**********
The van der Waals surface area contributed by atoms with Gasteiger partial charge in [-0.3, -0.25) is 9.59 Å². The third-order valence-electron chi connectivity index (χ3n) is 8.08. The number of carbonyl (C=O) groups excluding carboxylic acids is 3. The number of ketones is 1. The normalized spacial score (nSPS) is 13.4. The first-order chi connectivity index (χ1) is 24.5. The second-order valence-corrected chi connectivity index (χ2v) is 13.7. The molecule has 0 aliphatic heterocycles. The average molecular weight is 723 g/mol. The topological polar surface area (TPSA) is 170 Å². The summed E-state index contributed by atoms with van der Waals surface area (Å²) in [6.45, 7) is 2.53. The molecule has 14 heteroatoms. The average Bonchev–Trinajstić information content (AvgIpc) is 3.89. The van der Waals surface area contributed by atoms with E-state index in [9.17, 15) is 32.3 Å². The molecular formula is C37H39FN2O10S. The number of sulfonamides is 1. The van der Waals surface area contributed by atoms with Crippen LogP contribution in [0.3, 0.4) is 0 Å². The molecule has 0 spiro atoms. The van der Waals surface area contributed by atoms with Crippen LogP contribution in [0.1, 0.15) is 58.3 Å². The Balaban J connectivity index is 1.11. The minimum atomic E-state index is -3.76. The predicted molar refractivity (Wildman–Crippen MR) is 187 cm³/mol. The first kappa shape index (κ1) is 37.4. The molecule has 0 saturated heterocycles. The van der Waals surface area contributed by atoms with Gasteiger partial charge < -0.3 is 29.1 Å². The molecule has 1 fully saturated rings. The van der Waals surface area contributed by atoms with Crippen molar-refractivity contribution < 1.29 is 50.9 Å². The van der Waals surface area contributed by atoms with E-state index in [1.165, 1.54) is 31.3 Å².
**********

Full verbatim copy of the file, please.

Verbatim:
The van der Waals surface area contributed by atoms with Gasteiger partial charge in [-0.3, -0.25) is 9.59 Å². The third-order valence-electron chi connectivity index (χ3n) is 8.08. The number of carbonyl (C=O) groups excluding carboxylic acids is 3. The number of ketones is 1. The normalized spacial score (nSPS) is 13.4. The first-order chi connectivity index (χ1) is 24.5. The second-order valence-corrected chi connectivity index (χ2v) is 13.7. The molecule has 0 aliphatic heterocycles. The average molecular weight is 723 g/mol. The topological polar surface area (TPSA) is 170 Å². The summed E-state index contributed by atoms with van der Waals surface area (Å²) in [6.45, 7) is 2.53. The molecule has 14 heteroatoms. The average Bonchev–Trinajstić information content (AvgIpc) is 3.89. The van der Waals surface area contributed by atoms with E-state index in [9.17, 15) is 32.3 Å². The molecular formula is C37H39FN2O10S. The number of sulfonamides is 1. The van der Waals surface area contributed by atoms with Crippen LogP contribution in [0.3, 0.4) is 0 Å². The molecule has 0 spiro atoms. The van der Waals surface area contributed by atoms with Crippen LogP contribution in [0.1, 0.15) is 58.3 Å². The Balaban J connectivity index is 1.11. The minimum atomic E-state index is -3.76. The predicted molar refractivity (Wildman–Crippen MR) is 187 cm³/mol. The first kappa shape index (κ1) is 37.4. The molecule has 0 saturated heterocycles. The van der Waals surface area contributed by atoms with Gasteiger partial charge < -0.3 is 29.1 Å². The molecule has 1 fully saturated rings. The van der Waals surface area contributed by atoms with Crippen molar-refractivity contribution < 1.29 is 50.9 Å². The van der Waals surface area contributed by atoms with E-state index in [1.165, 1.54) is 31.3 Å².